WIA: Magalie Rheault
Each month, industry news media organization XBIZ spotlights the career accomplishments and outstanding contributions of Women in Adult. WIA profiles offer an intimate look at the professional lives of the industry's most influential female executives.
How did you get into this? What in your background prepared you for what you're doing now?
I've always been in sales and marketing so that truly was my path.
I did marketing here for about a year and a half before the FameDollars idea was put on the table. I met with one of the owners, who was to build this new project from scratch and it all started there. The program has grown tremendously through the last three years and we've signed huge names like Peter North, Tera Patrick, Rocco Siffredi, Silvia Saint, Devil's Films and others. I couldn't be prouder to now be leading this project!
What could've prepared me for what I'm doing now is the open mindedness of my family. My parents don't judge anyone and are really open to whatever choices people around them make. They also thought me to stay true to myself, and others, and to believe in what I can achieve. I know for sure that I wouldn't be here if I wasn't like that.
What changes have affected your work since you started it?
Well, at first, the main traffic sources were TGPs, MGPs and review sites. It was pretty straightforward: most sponsors were offering the same type of tools to webmasters and that was it.
The whole concept of Web2.0 and user-submitted content sites is now giving us quite the headache with all the stolen content out there, but we need to find innovative ways to work with it. We adapted our promo tools, which led to a whole new structure for us internally. We did adapt and are still evolving. Things move so fast that you have to be in the know of what's coming and know the business enough to plan ahead. I guess I could say that these changes in the sources of traffic have a real effect on the way we run things.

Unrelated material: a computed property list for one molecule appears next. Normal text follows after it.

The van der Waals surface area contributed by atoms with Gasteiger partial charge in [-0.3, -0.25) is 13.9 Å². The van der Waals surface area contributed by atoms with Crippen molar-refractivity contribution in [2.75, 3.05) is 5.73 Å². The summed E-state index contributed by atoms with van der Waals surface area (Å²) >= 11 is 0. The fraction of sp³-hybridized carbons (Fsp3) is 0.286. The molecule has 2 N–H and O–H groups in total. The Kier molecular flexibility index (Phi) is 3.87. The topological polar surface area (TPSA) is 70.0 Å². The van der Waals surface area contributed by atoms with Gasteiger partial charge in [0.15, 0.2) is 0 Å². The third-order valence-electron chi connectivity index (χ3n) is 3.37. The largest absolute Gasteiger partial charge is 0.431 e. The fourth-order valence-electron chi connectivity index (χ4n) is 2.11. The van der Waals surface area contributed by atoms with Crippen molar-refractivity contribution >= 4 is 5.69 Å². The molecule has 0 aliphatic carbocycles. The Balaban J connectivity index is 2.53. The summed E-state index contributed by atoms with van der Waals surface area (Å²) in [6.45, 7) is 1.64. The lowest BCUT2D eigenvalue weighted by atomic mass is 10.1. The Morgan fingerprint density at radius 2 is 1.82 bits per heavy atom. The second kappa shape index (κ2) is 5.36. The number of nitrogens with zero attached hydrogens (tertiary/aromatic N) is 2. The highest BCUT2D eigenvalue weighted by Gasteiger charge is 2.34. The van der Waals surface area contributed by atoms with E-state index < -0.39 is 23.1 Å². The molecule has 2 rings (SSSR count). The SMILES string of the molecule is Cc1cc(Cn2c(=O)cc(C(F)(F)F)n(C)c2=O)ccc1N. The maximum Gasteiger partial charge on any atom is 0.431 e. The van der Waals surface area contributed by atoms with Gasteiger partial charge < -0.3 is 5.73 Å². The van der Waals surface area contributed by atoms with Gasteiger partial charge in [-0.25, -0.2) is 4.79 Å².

Does your work affect your personal life?
It affects my personal life but not necessarily in a negative way. I love to travel, so whenever I need to travel for work, it's a real pleasure. I'm away from home a lot more but since I don't have kids, it's a positive thing when you love traveling. Meeting new people and interacting is the thing I love most. I also need to be available at all times, at least on my cell phone. That's a thing I didn't have to really think about before.
It might have affected the way I look at porn. I can't watch a movie without noticing the whole set-up — the same goes for a site: I'll browse around and will look at the trades they do, how they're marketing their products, the features and all that. I'll even start writing down some things that I find interesting or ideas that pop in my mind. So anyway, that's the most obvious one: I can't watch porn without "working" now.
What's the most difficult thing about being a woman in this industry? Has it changed with time?
In the beginning, I would have said that it can be tougher to be taken seriously. It really was a man's world. It still is — but we see more and more women working in this industry, having high positions and making things happen.
With time, I think that I've easily proven my abilities and people now know me, know how I work and know that I deliver. Being taken seriously is not a question any more.
It's more difficult for us women to develop that bond that guys naturally have together, that testosterone bond. But once you're able to cross that line and become ''one of the guys'' and be able to bond with everyone the same way, it's not even an issue any more.
Do you have a personal motto or slogan that you follow?
It's more of a state of mind. I try to take it easy because there is so much to do that I could easily go nuts. I start my day with a three-page-long To Do list and it adds up every hour. So I take it one thing at a time, one day at a time — and that's it.